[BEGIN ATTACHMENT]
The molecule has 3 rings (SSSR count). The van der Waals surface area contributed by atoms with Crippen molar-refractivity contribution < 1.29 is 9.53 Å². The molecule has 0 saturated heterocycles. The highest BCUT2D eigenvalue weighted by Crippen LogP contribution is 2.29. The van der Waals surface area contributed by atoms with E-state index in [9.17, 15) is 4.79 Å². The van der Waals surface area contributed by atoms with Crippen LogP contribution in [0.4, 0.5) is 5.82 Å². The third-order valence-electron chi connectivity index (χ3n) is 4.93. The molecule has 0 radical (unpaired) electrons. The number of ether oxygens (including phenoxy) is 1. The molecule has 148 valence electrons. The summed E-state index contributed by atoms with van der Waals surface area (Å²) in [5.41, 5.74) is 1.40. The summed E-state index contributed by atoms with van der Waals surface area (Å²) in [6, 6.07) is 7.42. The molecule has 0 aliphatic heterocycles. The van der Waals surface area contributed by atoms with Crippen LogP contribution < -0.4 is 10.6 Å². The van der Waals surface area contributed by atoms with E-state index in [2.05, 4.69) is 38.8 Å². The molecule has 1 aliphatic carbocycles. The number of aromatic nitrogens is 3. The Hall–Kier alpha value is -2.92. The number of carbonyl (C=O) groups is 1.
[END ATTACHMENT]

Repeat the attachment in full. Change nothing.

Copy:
The molecule has 3 rings (SSSR count). The van der Waals surface area contributed by atoms with Crippen molar-refractivity contribution < 1.29 is 9.53 Å². The molecule has 0 saturated heterocycles. The highest BCUT2D eigenvalue weighted by Crippen LogP contribution is 2.29. The van der Waals surface area contributed by atoms with E-state index in [9.17, 15) is 4.79 Å². The van der Waals surface area contributed by atoms with Crippen LogP contribution in [0.4, 0.5) is 5.82 Å². The third-order valence-electron chi connectivity index (χ3n) is 4.93. The molecule has 0 radical (unpaired) electrons. The number of ether oxygens (including phenoxy) is 1. The molecule has 148 valence electrons. The summed E-state index contributed by atoms with van der Waals surface area (Å²) in [5.41, 5.74) is 1.40. The summed E-state index contributed by atoms with van der Waals surface area (Å²) in [6, 6.07) is 7.42. The molecule has 0 aliphatic heterocycles. The van der Waals surface area contributed by atoms with Crippen LogP contribution < -0.4 is 10.6 Å². The van der Waals surface area contributed by atoms with E-state index in [2.05, 4.69) is 38.8 Å². The molecule has 1 aliphatic carbocycles. The number of aromatic nitrogens is 3. The Hall–Kier alpha value is -2.92. The number of carbonyl (C=O) groups is 1.